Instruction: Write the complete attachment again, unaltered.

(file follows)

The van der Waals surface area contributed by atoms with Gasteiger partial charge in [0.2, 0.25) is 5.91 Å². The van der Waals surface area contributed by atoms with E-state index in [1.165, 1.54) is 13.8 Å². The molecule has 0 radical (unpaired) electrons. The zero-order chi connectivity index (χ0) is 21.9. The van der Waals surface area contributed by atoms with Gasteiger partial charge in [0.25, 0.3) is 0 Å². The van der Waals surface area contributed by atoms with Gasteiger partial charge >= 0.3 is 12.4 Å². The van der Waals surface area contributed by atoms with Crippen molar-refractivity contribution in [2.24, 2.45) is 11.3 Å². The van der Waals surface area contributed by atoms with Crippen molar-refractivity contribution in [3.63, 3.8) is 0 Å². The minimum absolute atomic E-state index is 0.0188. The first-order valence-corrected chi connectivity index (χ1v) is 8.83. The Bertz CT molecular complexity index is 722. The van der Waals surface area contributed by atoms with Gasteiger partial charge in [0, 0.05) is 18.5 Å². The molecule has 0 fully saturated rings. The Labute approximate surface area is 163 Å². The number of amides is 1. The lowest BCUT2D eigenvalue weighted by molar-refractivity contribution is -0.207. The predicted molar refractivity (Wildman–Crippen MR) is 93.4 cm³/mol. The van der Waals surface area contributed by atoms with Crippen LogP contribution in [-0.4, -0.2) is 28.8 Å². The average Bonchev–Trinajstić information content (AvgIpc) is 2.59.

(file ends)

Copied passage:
The van der Waals surface area contributed by atoms with Gasteiger partial charge in [0.2, 0.25) is 5.91 Å². The van der Waals surface area contributed by atoms with E-state index in [1.165, 1.54) is 13.8 Å². The molecule has 0 radical (unpaired) electrons. The zero-order chi connectivity index (χ0) is 21.9. The van der Waals surface area contributed by atoms with Gasteiger partial charge in [0.25, 0.3) is 0 Å². The van der Waals surface area contributed by atoms with Gasteiger partial charge >= 0.3 is 12.4 Å². The van der Waals surface area contributed by atoms with Crippen molar-refractivity contribution in [2.24, 2.45) is 11.3 Å². The van der Waals surface area contributed by atoms with Crippen molar-refractivity contribution in [3.63, 3.8) is 0 Å². The minimum absolute atomic E-state index is 0.0188. The first-order valence-corrected chi connectivity index (χ1v) is 8.83. The Bertz CT molecular complexity index is 722. The van der Waals surface area contributed by atoms with Gasteiger partial charge in [0, 0.05) is 18.5 Å². The molecule has 0 fully saturated rings. The Labute approximate surface area is 163 Å². The number of amides is 1. The lowest BCUT2D eigenvalue weighted by molar-refractivity contribution is -0.207. The predicted molar refractivity (Wildman–Crippen MR) is 93.4 cm³/mol. The van der Waals surface area contributed by atoms with Crippen LogP contribution in [-0.4, -0.2) is 28.8 Å². The average Bonchev–Trinajstić information content (AvgIpc) is 2.59.